Battle & Chase is a well-known vehicle race where all of the participants are robots. The racers in this particular Battle & Chase have various reasons for entering, ranging from getting the prize money to proving self-worth to stopping Dr. Wily from winning.

This is a rather simple 3-D racing game, modeled quite a bit after Mario Kart although not quite possessing the same level of play control. The unusual aspect is it was never officially released in North America; it was only sold in Japan and Europe (PAL). It was, however, included as an unlockable in the X Collection.

The races and controls are pretty straightforward. Each course is five laps. Course features include things such as zippers, dirt, ice, holes, mines (avoid these), giant Mets (shoot these), traffic cones (run over these), and normal-sized Mets (shoot or run over them).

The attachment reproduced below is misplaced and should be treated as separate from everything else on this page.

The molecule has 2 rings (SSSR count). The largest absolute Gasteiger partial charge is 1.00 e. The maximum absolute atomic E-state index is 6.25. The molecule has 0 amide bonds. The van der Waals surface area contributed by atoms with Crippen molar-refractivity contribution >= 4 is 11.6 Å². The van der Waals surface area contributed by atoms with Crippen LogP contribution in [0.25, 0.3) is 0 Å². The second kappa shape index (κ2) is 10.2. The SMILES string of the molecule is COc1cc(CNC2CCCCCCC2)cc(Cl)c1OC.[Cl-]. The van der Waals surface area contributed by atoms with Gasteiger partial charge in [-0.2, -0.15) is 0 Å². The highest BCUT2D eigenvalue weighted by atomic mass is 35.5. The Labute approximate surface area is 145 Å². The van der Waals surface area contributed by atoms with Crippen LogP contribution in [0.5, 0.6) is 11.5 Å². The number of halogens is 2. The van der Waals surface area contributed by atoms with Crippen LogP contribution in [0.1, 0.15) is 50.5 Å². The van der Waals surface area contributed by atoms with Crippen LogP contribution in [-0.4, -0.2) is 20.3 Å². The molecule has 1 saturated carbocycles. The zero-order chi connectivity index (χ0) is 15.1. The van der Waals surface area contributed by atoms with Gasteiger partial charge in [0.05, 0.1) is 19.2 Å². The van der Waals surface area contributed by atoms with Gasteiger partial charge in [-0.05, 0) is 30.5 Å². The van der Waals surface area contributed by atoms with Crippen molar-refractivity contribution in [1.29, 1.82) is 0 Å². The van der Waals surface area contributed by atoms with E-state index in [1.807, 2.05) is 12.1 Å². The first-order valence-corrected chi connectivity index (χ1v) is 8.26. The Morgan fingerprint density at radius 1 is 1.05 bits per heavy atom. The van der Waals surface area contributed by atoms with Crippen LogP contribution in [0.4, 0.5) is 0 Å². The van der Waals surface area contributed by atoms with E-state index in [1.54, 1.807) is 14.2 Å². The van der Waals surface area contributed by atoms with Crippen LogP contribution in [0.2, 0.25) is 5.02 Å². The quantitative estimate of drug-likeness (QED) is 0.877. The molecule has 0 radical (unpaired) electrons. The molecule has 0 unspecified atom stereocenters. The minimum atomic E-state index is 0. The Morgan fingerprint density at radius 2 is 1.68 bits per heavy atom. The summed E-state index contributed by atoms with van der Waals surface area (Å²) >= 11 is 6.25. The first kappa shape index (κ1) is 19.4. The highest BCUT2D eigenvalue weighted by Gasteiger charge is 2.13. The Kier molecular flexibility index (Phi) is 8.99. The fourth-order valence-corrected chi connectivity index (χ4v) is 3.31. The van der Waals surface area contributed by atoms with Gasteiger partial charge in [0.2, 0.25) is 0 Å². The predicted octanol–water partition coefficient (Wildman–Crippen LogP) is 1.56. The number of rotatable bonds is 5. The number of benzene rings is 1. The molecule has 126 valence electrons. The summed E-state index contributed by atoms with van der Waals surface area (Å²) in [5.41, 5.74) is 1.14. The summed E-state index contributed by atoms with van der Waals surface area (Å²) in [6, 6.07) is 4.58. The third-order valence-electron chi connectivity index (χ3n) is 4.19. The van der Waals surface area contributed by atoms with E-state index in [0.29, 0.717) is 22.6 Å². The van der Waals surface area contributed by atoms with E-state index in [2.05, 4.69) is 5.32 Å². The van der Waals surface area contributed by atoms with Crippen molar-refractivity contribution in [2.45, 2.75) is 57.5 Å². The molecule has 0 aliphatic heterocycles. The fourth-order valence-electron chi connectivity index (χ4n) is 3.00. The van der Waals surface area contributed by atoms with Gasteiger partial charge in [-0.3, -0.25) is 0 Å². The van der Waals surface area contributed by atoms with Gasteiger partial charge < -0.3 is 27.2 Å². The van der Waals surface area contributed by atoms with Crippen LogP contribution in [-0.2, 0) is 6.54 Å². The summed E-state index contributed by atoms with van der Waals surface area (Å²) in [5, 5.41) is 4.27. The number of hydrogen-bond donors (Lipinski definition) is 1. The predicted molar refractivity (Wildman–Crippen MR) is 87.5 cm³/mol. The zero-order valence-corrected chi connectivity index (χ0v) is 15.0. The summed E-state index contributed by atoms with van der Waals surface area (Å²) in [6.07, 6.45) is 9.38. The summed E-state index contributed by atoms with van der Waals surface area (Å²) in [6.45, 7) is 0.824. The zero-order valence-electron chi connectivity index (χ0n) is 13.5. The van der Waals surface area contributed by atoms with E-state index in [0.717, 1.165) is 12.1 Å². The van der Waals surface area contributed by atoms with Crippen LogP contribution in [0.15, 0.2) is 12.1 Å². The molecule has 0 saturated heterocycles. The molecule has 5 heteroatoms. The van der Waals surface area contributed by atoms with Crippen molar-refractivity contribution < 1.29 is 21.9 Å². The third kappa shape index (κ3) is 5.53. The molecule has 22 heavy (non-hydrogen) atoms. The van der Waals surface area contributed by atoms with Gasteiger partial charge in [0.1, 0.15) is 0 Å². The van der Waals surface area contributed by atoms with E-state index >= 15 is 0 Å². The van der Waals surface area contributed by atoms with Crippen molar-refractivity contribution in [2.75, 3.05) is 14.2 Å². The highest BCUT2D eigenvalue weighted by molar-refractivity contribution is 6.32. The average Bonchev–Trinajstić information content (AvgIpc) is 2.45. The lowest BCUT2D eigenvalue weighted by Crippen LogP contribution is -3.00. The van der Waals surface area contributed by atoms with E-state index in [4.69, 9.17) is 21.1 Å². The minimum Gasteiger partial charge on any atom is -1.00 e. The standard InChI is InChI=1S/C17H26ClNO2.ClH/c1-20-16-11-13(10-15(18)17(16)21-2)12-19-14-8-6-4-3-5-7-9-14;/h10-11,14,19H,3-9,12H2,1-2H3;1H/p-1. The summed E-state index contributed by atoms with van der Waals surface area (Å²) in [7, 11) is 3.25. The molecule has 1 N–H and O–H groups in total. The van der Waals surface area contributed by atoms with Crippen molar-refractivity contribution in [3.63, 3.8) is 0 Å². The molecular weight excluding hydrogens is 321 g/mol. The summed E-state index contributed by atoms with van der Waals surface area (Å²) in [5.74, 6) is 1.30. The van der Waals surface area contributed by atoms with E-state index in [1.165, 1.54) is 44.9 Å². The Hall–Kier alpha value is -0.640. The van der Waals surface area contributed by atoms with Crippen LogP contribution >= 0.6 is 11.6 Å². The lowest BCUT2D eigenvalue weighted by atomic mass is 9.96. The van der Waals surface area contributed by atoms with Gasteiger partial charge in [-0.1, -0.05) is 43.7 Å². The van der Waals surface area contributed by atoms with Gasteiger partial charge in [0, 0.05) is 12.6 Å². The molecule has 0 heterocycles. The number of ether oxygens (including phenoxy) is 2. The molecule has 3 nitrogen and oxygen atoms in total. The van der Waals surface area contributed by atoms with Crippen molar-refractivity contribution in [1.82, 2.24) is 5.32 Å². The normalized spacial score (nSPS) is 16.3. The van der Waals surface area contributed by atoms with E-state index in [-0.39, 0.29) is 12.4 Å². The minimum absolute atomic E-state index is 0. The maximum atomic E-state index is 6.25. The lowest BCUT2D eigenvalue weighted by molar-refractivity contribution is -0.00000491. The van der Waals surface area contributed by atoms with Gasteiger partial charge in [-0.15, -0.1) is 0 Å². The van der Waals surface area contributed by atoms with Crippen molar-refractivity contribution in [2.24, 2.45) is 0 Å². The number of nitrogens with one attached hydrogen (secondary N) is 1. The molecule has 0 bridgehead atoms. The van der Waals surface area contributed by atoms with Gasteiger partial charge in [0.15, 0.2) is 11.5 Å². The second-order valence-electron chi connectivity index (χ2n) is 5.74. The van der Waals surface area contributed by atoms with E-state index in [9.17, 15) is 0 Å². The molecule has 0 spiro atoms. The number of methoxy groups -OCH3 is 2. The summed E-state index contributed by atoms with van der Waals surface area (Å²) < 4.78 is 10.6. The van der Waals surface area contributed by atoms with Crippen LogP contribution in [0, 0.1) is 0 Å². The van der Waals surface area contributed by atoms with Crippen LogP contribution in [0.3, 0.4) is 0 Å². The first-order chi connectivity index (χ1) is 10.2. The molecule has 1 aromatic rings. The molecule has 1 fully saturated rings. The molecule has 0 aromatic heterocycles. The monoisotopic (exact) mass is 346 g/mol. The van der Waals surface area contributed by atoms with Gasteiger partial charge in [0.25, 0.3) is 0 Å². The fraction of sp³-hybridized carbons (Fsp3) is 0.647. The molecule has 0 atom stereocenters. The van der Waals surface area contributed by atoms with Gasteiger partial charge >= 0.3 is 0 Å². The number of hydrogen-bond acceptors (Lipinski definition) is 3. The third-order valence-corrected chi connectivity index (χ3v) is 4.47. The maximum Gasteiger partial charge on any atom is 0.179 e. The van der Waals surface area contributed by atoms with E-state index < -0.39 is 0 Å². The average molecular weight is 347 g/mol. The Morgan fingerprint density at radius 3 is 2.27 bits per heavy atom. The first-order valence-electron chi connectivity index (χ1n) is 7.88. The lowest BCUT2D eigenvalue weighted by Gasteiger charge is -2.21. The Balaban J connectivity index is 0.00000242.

Eliminating obstacles gains you points which, when you accumulate enough, activates your item box. From there you can press Circle to stop the roulette and receive an item, then press Circle again to use it. You can only have one item at a time; while you’re carrying or using an item, any obstacles you run over do not give you points and are wasted.

Each racer has specific statistics (such as high acceleration, good turning, and so forth) and two special abilities unique to that racer (such as firing, jumping, etc.). All of these aspects can be “swiped” from opponent cars by defeating them in the Grand Prix mode and then taking parts off their cars. Which parts you steal and equip determine which special skills or stats you gain (for example, equipping Proto Man’s Wing part increases your top speed). For each race you win, you are allowed to take one part. You can race the same opponent more than once if you want more of his parts, but the difficulty increases with each successive victory, so be sure to take the most important parts first.